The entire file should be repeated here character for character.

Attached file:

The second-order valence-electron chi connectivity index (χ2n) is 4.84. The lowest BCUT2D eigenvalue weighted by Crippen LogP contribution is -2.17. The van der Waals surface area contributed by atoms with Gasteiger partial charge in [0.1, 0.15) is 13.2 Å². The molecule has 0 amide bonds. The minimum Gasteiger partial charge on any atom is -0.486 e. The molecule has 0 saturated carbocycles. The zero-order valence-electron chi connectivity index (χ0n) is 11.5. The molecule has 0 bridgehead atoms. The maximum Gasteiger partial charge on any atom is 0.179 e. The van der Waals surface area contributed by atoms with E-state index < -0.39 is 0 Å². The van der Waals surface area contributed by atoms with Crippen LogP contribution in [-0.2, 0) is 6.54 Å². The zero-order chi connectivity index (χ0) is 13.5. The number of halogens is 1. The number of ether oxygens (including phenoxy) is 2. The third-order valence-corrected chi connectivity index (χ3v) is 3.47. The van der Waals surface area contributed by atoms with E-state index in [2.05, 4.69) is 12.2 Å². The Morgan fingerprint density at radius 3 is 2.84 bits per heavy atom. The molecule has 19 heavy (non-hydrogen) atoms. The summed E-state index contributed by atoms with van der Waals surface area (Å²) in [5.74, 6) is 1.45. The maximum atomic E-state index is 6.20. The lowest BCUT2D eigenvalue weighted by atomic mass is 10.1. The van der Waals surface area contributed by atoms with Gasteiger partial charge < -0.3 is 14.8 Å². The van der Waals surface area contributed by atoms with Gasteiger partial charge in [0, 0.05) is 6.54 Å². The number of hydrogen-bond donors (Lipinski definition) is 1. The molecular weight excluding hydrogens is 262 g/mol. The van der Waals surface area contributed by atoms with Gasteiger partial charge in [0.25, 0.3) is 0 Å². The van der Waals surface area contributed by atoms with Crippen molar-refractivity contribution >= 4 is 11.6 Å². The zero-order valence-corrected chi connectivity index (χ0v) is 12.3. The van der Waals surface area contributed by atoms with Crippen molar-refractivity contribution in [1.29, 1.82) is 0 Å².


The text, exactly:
The second-order valence-electron chi connectivity index (χ2n) is 4.84. The lowest BCUT2D eigenvalue weighted by Crippen LogP contribution is -2.17. The van der Waals surface area contributed by atoms with Gasteiger partial charge in [0.1, 0.15) is 13.2 Å². The molecule has 0 amide bonds. The minimum Gasteiger partial charge on any atom is -0.486 e. The molecule has 0 saturated carbocycles. The zero-order valence-electron chi connectivity index (χ0n) is 11.5. The molecule has 0 bridgehead atoms. The maximum Gasteiger partial charge on any atom is 0.179 e. The van der Waals surface area contributed by atoms with E-state index < -0.39 is 0 Å². The van der Waals surface area contributed by atoms with Crippen LogP contribution in [-0.2, 0) is 6.54 Å². The zero-order chi connectivity index (χ0) is 13.5. The number of halogens is 1. The number of ether oxygens (including phenoxy) is 2. The third-order valence-corrected chi connectivity index (χ3v) is 3.47. The van der Waals surface area contributed by atoms with E-state index in [2.05, 4.69) is 12.2 Å². The Morgan fingerprint density at radius 3 is 2.84 bits per heavy atom. The molecule has 19 heavy (non-hydrogen) atoms. The summed E-state index contributed by atoms with van der Waals surface area (Å²) in [5.74, 6) is 1.45. The maximum atomic E-state index is 6.20. The lowest BCUT2D eigenvalue weighted by atomic mass is 10.1. The van der Waals surface area contributed by atoms with Gasteiger partial charge < -0.3 is 14.8 Å². The van der Waals surface area contributed by atoms with Gasteiger partial charge in [0, 0.05) is 6.54 Å². The number of hydrogen-bond donors (Lipinski definition) is 1. The molecular weight excluding hydrogens is 262 g/mol. The van der Waals surface area contributed by atoms with Gasteiger partial charge in [0.25, 0.3) is 0 Å². The van der Waals surface area contributed by atoms with Crippen molar-refractivity contribution >= 4 is 11.6 Å². The zero-order valence-corrected chi connectivity index (χ0v) is 12.3. The van der Waals surface area contributed by atoms with Crippen molar-refractivity contribution in [1.29, 1.82) is 0 Å².